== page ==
After announcing its closure in March, Via’s Pizza officially has a new owner and a new name.
“Via’s Pizza and More” will become “Pizzeria Via Family Dining” with its grand opening.
On April 3, the business was sold to Joseph Bullock, a local entrepreneur who was born and raised in Topeka.
“I’ve worked with restaurants, but I’ve never owned one,” Bullock said. “But I’m looking forward to carrying on a wonderful tradition that so many people here love and don’t want to see go away, and getting to know more people in the community. It’s like a community service for me.”
Before buying the restaurant, Bullock worked with AT&T for 38 years.
Since Bullock and his team began work inside Via’s, 738 S.W. Gage, he said, people were stopping by daily wondering when it would open. While Bullock can’t yet give an exact date, he anticipates a May opening, pending approval of the business’ liquor license.
Joining him at Via’s are a few former employees, including two managers, Rob Hallford and Anthony Miller, who previously worked at Via’s for three years, and Kenny Jones, who is new to the team. Bullock said having previous staff on board will help as the business continues to create some of Via’s most popular dishes.
“We’re keeping a lot of the menu the same, not everything — we’re changing the menu a bit. Two of the people that are with me, they were the main employees, and they know what we need and what is bought by most patrons,” Bullock said.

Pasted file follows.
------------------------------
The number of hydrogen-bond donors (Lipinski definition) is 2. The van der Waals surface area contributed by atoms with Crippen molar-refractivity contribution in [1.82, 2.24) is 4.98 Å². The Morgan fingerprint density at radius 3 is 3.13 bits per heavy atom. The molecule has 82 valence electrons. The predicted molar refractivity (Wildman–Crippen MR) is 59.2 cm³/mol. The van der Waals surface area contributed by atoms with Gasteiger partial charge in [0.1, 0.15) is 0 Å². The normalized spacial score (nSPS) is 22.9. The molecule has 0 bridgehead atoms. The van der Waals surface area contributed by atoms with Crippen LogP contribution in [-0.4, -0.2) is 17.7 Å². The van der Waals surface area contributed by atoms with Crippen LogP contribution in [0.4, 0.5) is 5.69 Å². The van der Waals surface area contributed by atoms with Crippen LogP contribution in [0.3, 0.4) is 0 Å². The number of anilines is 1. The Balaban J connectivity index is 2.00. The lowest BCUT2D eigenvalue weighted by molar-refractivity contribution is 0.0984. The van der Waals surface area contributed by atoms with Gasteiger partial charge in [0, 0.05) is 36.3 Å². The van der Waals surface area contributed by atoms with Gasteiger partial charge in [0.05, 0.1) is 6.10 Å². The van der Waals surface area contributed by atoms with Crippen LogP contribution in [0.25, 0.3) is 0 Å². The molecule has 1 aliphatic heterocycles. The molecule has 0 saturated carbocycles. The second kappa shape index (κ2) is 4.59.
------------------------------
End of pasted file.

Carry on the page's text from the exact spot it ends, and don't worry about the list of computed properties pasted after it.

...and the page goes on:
Some returning popular favorites are the deep dish pizza, gluten-free crusts, cauliflower crusts, grinders sandwiches, wraps and wings.
The restaurant will also expand its alcohol options, though not a full sports bars’ worth, as Bullock said he still wants it to be a family restaurant. It will also add Coca-Cola products.
Bullock said he had no previous relationship with former owner William Cox’s business but was a regular patron. He appreciates Cox working diligently with him to help Via’s move forward and be a success.
To help start business off on the right foot, Bullock will honor gift cards and coupons purchased from the previous owner, with a few restrictions.
During purchase negotiations, Bullock learned of $2,000 in gift cards previously purchased and a program called Sweet Deals, which essentially was a buy one, get one free program.
“I actually put in the contract with the previous owner that I am going to honor those gift cards for three months, and for the Sweet Deal I will value them for three months at face value only,” Bullock said. “So at least they can get their money back.”
Bullock said he considers himself a fair businessman, and he hopes people can appreciate his decision. He also hopes people haven’t thrown away their gift cards.